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You’ll be a Man, my son

2010 May 20
by Paul Vallely

I learned a secret this week from a man who is one of the finest contemporary exponents of the art of song-writing. His name is Vin Garbutt and you may well never have heard of him because he is a denizen of the world of folk rather than of pop, which in today’s culture is a passport to sure obscurity. But if you ever see his name on a poster make the effort to go to see him.

Garbutt writes songs that protest against social injustice but he does so with huge empathy. His best songs are veritable cluster-bombs, full of deep emotion yet delivered with great artistry. He is also, being a Northern man, anxious to draw attention away from his own sensitivity, extremely funny, with a surreal rhapsodic line in self-deprecating humour.

When he hears a tune that he likes he writes words to it and puts them away. Later on he gets them out and writes a new tune to them.  Occasionally, he confessed, the technique fails him. He wrote a song called November Wedding to the tune of Jesu Joy of Man’s Desiring and then discovered that it was impossible to write a better tune than Bach’s. Sometimes he starts with someone else’s words, but then finds he can’t do better than the originals. That was the case in his setting of Rudyard Kipling’s poem If.

On his own Kipling can sound a bit Polonius-like in the relentless catalogue of advice that leads to his great peroration: “And, which is more, you’ll be a Man, my son”. But Garbutt’s tune gave new life to the familiar instruction and admonition and made it fall fresh upon my ears, with one part resonating with the memory of Gordon Brown and his two sons walking, in a chain of family hand-holding, down the road from 10 Downing Street, on their way to see the Queen. (The departing Prime Minister took the boys in to meet her, apparently).

If you can bear to hear the truth you’ve spoken
Twisted by knaves to make a trap for fools,
Or watch the things you gave your life to, broken,
And stoop and build ’em up with worn-out tools…

It had been particularly cruel that newspapers like the Mail, Sun and Telegraph had accused Brown of “squatting” in Downing Street after the election and “hanging onto office by his fingernails”.  It was unfair because every constitutional expert agreed that it was a Prime Minister’s duty to remain in post until the negotiations were complete which would allow the Queen to invite someone else to form a government.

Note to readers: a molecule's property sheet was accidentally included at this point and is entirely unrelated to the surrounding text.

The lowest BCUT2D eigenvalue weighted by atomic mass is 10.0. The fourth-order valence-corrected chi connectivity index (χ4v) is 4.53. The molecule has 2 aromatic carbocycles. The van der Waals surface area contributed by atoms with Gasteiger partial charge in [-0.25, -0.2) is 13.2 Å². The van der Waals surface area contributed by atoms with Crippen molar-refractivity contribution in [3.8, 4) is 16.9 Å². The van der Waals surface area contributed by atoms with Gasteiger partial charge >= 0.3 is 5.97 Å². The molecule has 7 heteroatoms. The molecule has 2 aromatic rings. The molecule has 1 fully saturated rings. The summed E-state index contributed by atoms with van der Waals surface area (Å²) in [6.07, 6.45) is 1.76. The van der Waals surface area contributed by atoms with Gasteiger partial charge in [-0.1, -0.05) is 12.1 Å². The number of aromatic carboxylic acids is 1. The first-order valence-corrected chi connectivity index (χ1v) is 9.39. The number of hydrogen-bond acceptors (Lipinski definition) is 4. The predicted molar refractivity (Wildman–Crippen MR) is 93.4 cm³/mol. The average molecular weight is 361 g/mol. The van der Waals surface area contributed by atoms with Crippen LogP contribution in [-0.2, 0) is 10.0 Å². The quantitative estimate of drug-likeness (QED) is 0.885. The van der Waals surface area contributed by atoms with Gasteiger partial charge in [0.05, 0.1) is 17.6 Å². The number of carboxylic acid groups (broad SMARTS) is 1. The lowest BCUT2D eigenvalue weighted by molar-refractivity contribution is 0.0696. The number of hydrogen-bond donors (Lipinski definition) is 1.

What made it even more calumnious was that, it later emerged, that Mr Brown wanted to go to the Palace to resign much earlier but had to remain in Downing Street at the behest of Nick Clegg who was refusing to say whether his party would chose the Conservatives or Labour as their coalition partner. Mr Clegg was craftily, it now seems clear, keeping Labour in play only so that he could squeeze more concessions from the Conservatives.

The testimony of the only outsider present in the room when Mr Clegg rang Mr Brown made that clear. Photographer Martin Argles reported Mr Brown as saying: “Nick, Nick. I can’t hold on any longer. I’ve got to go to the palace. The country expects me to do that. I have to go. The Queen expects me to go. I can’t hold on any longer.”

Gordon Brown had his faults, to be sure. But he had many virtues too. Historians will debate the balance between the two and, I suspect, decide that his chief legacy was of huge good done for the poor, in Africa and in Britain, and of an economic strategy adopted by other world leaders which prevented a worldwide recession slipping into a depression.

But what is clear already is that the manner of his going was as privately honourable as it was publicly excoriated. How odd that so many political pundits who claim to be close to the Westminster action could fail to see that. But a troubadour from Teesside could make it clear from far away.


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